China’s plans to tackle pollution over the winter could be the “next big event to unsettle global commodity prices,” and plant closures may be compounded by restrictions on transport and construction, according to Morgan Stanley.
“These policies really are unprecedented,” analysts including Tom Price said in an emailed note dated Monday that lifted the bank’s forecasts for most metals. Investors will probably be cautious as they wait to see the scale and timing of the measures, which could include disruptions to ports, rail and road, as well as closing steel and aluminum plants in key hubs, according to the bank.
The supply of metals in the top producing nation has already been affected this year by the closure of unapproved or outdated plants, and as the government ratchets up its safety and environmental oversight. In advance of the production curbs over the most-polluting months of November to March, the nation’s biggest steel hub, Tangshan city, on Monday shuttered half its iron ore processing plants as an emergency measure to avoid dangerous pollution levels. The order comes ahead of a high-profile political gathering in nearby Beijing in October.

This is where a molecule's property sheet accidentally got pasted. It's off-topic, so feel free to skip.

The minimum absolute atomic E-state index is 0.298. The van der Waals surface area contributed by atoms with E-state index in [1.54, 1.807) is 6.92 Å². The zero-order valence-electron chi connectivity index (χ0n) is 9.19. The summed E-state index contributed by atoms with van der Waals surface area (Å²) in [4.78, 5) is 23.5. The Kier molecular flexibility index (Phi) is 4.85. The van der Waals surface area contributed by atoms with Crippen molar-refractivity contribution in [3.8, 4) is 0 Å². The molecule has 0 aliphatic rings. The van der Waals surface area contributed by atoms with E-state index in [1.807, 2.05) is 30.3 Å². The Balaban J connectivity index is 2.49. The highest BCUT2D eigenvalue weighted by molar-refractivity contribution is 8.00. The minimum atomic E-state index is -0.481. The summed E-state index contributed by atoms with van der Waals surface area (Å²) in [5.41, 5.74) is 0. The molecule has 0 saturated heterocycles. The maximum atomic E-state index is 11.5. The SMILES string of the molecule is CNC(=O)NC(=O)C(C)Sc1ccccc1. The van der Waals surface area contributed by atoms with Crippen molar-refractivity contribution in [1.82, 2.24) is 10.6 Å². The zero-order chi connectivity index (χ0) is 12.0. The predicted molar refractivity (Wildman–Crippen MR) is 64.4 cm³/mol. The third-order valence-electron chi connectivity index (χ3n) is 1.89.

The policy risks include disruptions to steel demand as well as supply. On Tuesday, Zhengzhou, the capital of Henan province, said it’ll suspend construction of buildings, roads and water facilities during the winter to fight pollution. The city also confirmed it would follow government orders applying to 28 conurbations in northern China and cut steel capacity by half and aluminum and alumina capacity by around a third over the period.
Aluminum will average $2,094 a metric ton in the fourth quarter and $1,984 a ton next year, Morgan Stanley said, lifting its earlier forecasts by 9 percent and 5 percent respectively. The bank also raised its estimates for copper, nickel and zinc, and picked palladium as the most promising commodity for its demand prospects.
For raw materials like iron ore, “the market has not fully priced the negative impact” of China’s environmental restrictions,” Goldman Sachs Group Inc. said in a note from Monday. The steel-making raw material sank into a bear market last week and the rout has further to run as China’s anti-pollution campaign will hurt demand at a time when global mine supplies are poised to expand, the bank said.
Steel reinforcement bar futures in China have slipped from a four-year high earlier in the month as the market weighs the prospect of supply cuts against signs of slowing demand.